Evidence for a repair enzyme complex involving ERCC1 and complementing activities of ERCC4, ERCC11 and xeroderma pigmentosum group F

A. J. Van Vuuren, E. Appeldoorn, H. Odijk, A. Yasui, N. G.J. Jaspers, D. Bootsma, J. H.J. Hoeijmakers

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153 Citaten (Scopus)


Nucleotide excision repair (NER), one of the major cellular DNA repair systems, removes a wide range of lesions in a multi-enzyme reaction. In man, a NER defect due to a mutation in one of at least 11 distinct genes, can give rise to the inherited repair disorders xeroderma pigmentosum (XP), Cockayne's syndrome or PIBIDS, a photosensitive form of the brittle hair disease trichothiodystrophy. Laboratory-induced NER-deficient mutants of cultured rodent cells have been classifed into 11 complementation groups (CGs). Some of these have been shown to correspond with human disorders. In cell-free extracts prepared from rodent CGs 1-5 and 11, but not in a mutant from CG6, we find an impaired repair of damage induced in plasmids by UV light and N-acetoxy-acetylaminofluorene. Complementation analysis in vitro of rodent CGs is accomplished by pairwise mixing of mutant extracts. The results show that mutants from groups 2, 3, 5 and XP-A can complement all other CGs tested. However, selective non-complementation in vitro was observed in mutual mixtures of groups 1, 4, 11 and XP-F, suggesting that the complementing activities involved somehow affect each other. Depletion of wild-type human extracts from ERCC1 protein using specific anti-ERCC1 antibodies concomitantly removed the correcting activities for groups 4, 11 and XP-F, but not those for the other CGs. Furthermore, we find that 33 kDa ERCC1 protein sediments as a high mol. wt species of ~120 kDa in a native glycerol gradient. These results strongly suggest the presence of a pre-existing enzyme complex in mammalian cell extracts, harbouring at least the products of the ERCC1 and ERCC4 genes. This complex also carries complementing activities of XP group F and rodent CG11. We postulate that the complex, like the one in Saccharomyces cerevisiae involving the RAD1 and RAD10 proteins (the latter being the homologue of ERCC1), functions in both NER and recombinational repair.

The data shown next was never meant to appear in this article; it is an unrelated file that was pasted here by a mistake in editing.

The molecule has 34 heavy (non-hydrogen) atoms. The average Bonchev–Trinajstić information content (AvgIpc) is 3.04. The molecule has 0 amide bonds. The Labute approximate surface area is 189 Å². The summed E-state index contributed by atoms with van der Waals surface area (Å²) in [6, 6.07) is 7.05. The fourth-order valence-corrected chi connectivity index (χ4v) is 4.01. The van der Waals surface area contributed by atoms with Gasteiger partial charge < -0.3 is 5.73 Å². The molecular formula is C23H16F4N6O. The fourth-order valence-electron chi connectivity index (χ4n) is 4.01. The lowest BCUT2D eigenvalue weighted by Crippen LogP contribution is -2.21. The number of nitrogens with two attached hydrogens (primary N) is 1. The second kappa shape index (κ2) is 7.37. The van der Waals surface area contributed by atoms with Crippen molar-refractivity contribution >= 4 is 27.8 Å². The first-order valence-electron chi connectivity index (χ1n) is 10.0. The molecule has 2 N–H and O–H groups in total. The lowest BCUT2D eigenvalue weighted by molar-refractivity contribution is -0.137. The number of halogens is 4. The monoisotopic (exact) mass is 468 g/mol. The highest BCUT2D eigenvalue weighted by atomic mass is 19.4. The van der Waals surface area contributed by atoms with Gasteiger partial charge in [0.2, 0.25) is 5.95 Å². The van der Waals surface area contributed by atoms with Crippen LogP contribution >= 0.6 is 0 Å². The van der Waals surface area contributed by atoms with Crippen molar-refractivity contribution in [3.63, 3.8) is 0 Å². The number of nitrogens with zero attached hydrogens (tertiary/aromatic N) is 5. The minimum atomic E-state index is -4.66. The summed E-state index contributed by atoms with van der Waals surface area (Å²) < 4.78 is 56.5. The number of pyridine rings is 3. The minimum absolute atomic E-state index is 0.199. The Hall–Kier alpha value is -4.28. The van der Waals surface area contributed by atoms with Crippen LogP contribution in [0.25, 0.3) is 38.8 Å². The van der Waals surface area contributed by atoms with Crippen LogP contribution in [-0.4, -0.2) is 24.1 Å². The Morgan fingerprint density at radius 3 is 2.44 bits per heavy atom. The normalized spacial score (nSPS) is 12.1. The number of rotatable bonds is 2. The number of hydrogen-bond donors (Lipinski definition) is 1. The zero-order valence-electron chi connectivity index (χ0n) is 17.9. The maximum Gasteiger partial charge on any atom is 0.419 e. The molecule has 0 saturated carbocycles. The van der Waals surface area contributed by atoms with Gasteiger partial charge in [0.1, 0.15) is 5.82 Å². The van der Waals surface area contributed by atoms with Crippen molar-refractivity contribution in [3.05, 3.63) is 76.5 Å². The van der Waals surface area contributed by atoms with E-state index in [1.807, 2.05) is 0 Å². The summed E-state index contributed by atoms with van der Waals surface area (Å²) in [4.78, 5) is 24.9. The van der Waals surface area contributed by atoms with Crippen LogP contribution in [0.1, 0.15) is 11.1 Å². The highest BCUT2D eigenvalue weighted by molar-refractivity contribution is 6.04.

Originele taal-2Engels
Pagina's (van-tot)3693-3701
Aantal pagina's9
TijdschriftEMBO Journal
Nummer van het tijdschrift9
StatusGepubliceerd - 1993
Extern gepubliceerdJa


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